I wanted to share something with you following an interest I have in the broader use of dialogue. I have been reading a book by Lars Muhl entitled "The Law of Light - the secret teachings of Jesus". In it he explores the Christian message that has been distorted by religious interests, homing in on the earliest writings discovered in the Middle East. These very ancient documents are written in Aramaic, the lingua franca at the time in the civilised world. What captured my interest was the paragraph
"Aramaic can only be spoken and understood through the heart. An intellectual person without heart contact won't, therefore, understand the languages innermost law, which is the Law of Light. The intellectual person's need for control always feeds fear, the fear of losing, but the Aramaic heart-person knows that one cannot own something unless one is ready, at any given moment, to let it go."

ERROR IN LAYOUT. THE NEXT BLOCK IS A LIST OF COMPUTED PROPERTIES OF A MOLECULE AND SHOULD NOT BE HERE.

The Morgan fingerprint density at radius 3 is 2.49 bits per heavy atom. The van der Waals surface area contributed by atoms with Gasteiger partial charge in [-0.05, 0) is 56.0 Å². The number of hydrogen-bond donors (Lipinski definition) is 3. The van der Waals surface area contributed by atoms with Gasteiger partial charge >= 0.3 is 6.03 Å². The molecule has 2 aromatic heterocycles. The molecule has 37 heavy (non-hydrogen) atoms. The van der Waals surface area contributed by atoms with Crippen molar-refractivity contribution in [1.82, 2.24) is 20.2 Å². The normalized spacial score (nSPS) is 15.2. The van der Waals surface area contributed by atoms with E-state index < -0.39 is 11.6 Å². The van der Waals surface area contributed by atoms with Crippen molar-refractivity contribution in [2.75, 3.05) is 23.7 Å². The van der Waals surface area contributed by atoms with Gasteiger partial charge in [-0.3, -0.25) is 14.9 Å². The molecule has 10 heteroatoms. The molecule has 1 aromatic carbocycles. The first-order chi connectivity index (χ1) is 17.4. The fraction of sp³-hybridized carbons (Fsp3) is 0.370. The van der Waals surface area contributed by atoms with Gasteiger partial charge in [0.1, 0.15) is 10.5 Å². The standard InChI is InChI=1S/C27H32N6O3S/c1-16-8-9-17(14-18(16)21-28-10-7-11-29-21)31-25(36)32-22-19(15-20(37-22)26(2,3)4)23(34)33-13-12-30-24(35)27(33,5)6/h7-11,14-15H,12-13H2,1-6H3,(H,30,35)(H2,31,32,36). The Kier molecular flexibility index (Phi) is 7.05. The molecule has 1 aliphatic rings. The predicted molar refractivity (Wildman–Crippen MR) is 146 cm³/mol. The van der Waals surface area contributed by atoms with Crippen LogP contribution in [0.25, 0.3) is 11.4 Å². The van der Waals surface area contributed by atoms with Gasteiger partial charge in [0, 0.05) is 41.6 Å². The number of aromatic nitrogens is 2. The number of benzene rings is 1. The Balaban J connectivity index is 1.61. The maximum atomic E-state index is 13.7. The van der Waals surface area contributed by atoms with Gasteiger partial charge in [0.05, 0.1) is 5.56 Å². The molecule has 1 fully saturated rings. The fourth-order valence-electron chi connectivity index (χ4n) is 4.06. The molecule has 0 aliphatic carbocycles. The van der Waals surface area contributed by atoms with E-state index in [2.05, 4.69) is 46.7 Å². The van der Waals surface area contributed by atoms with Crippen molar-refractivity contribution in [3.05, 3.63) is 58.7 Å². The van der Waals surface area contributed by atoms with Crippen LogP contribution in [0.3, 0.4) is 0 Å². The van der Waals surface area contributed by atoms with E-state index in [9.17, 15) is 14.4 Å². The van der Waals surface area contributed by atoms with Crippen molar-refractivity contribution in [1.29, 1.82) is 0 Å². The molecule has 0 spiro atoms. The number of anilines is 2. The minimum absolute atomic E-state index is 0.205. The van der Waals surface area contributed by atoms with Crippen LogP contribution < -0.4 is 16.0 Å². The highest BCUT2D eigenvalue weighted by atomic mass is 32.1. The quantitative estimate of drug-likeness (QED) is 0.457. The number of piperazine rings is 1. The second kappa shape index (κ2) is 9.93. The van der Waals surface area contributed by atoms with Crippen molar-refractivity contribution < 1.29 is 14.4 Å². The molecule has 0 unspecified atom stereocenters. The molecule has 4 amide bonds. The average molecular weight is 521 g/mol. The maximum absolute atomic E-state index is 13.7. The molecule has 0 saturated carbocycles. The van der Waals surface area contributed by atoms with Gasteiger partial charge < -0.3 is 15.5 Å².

This was preceded by
"In the West the various languages are connected to the psychology that runs through the Latin and Greek language family. One can say that Latin, and the psychology that lies behind it, is masculine,cerebral, rational, pragmatic, scientific and exclusive; a psychology and a language that distinguishes itself by being precise and able to compartmentalise. In that way Latin is unique and indispensable. But there is another, almost forgotten language, based on a completely different psychology and for us an unfamiliar view of mankind and a forever fresh (holistic) approach: The Aramaic language. ......... The Aramaic language is feminine, intuitive, visionary, empathetic, poetic, spiritually based and inclusive. A concept in Aramaic, as a rule, has several layers of meaning: up to five, six, seven or more".
This has made a significant impact on me, not least because it also seems to sum up the attitude and "psychology" that anyone undertaking work with dialogue must possess and demonstrate. I would be interested to know how this "feels" when you read it and what, if any, impact it has for you? I am cautious in sharing it wider because of the obvious reactions to both the context and beliefs that underpin Lars Muhl's work.